o Train in the target situation when possible
o Programs common stimuli
If not in the target situation use stimuli from that situation
o Use multiple stimuli to encourage generalization
Programming: response generalization
o Train a variety of responses
o Allow for and reward new/ creative responses that are appropriate
Maintenance
o Create natural rewards to ensure behaviour continues to be reinforced
o Teach others (ie. Parents) to reinforce appropriate behaviours
o Use intermittent schedules of reinforcement
o Give control to the individual
Chapter 17 and 19
Society trains us!
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Rules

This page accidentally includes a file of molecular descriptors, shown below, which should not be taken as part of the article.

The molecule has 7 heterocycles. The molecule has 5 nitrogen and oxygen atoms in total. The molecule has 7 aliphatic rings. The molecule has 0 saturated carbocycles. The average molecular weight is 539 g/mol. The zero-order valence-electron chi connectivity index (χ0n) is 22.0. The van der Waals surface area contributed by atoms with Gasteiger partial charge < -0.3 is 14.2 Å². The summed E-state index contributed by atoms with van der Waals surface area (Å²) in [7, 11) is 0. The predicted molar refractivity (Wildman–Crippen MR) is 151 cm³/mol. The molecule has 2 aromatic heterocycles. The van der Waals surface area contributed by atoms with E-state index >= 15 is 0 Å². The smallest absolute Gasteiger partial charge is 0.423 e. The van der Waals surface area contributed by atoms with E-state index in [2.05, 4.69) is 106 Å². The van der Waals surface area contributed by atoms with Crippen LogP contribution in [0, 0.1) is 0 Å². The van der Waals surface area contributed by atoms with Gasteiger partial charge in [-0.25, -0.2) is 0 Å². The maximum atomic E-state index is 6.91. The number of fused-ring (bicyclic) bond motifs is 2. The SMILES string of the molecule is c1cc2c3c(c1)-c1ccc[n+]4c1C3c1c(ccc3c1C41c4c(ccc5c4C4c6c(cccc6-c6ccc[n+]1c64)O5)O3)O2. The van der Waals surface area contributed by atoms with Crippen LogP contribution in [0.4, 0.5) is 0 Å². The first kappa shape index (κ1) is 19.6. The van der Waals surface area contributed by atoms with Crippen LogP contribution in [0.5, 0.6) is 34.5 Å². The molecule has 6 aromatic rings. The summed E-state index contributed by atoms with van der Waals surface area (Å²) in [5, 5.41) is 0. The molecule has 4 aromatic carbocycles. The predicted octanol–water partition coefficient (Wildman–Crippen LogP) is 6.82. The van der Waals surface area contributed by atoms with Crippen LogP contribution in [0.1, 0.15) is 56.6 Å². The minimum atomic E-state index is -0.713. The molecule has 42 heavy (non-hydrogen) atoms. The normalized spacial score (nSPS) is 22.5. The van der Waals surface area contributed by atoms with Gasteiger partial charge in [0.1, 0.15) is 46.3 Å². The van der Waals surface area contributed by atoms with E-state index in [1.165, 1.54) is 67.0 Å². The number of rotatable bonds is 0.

o When there is contingency between a behaviour and a consequence
o Can function as behavioural cues or prompts
Reminder of the rule can change behaviour because the rule has already been learned
(experiencing the consequence again is unnecessary
ie. "don't speed here or you'll get a ticket
o "partial rules"
A prompt that refers to part of the rule to act as a reminder
Ie. "don't speed here
Can occur naturally
Ie. If you don't get enough sleep you'll be tired
Can be created
Ie. If you go to bed on time you'll get a story
o Use rules whenever you can!
Put the behavioural program into words
Explain which behaviour will have consequences and what those consequences
will do
Explain when the consequences will occur (direct versus indirect acting effects)
o Rules are especially effective when:
You need to change behaviour quickly (ie. When a child tries to stick their fingers in an
electrical socket)
Consequences are delayed (indirect acting effects)
Natural consequences are highly intermittent
Low contingency between behaviour and consequence in natural environment (ie.